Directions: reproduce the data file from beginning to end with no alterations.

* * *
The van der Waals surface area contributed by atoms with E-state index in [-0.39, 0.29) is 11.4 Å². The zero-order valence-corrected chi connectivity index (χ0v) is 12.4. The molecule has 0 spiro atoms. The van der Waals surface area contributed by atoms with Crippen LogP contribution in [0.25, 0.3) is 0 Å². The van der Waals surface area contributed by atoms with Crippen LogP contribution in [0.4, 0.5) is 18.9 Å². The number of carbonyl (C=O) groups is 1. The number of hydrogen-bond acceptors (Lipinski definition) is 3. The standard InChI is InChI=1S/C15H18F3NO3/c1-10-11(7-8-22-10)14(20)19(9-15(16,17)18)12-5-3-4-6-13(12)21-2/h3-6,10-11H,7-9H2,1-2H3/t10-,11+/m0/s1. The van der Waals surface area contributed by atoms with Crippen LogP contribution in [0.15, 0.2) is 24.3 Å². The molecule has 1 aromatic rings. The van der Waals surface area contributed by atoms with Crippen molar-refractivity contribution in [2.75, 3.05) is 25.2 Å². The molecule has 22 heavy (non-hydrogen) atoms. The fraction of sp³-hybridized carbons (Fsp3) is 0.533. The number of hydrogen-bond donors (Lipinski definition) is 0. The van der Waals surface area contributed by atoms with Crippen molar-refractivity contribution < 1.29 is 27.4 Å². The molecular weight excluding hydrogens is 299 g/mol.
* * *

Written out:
The van der Waals surface area contributed by atoms with E-state index in [-0.39, 0.29) is 11.4 Å². The zero-order valence-corrected chi connectivity index (χ0v) is 12.4. The molecule has 0 spiro atoms. The van der Waals surface area contributed by atoms with Crippen LogP contribution in [0.25, 0.3) is 0 Å². The van der Waals surface area contributed by atoms with Crippen LogP contribution in [0.4, 0.5) is 18.9 Å². The number of carbonyl (C=O) groups is 1. The number of hydrogen-bond acceptors (Lipinski definition) is 3. The standard InChI is InChI=1S/C15H18F3NO3/c1-10-11(7-8-22-10)14(20)19(9-15(16,17)18)12-5-3-4-6-13(12)21-2/h3-6,10-11H,7-9H2,1-2H3/t10-,11+/m0/s1. The van der Waals surface area contributed by atoms with Crippen LogP contribution in [0.15, 0.2) is 24.3 Å². The molecule has 1 aromatic rings. The van der Waals surface area contributed by atoms with Crippen molar-refractivity contribution in [2.75, 3.05) is 25.2 Å². The molecule has 22 heavy (non-hydrogen) atoms. The fraction of sp³-hybridized carbons (Fsp3) is 0.533. The number of hydrogen-bond donors (Lipinski definition) is 0. The van der Waals surface area contributed by atoms with Crippen molar-refractivity contribution < 1.29 is 27.4 Å². The molecular weight excluding hydrogens is 299 g/mol.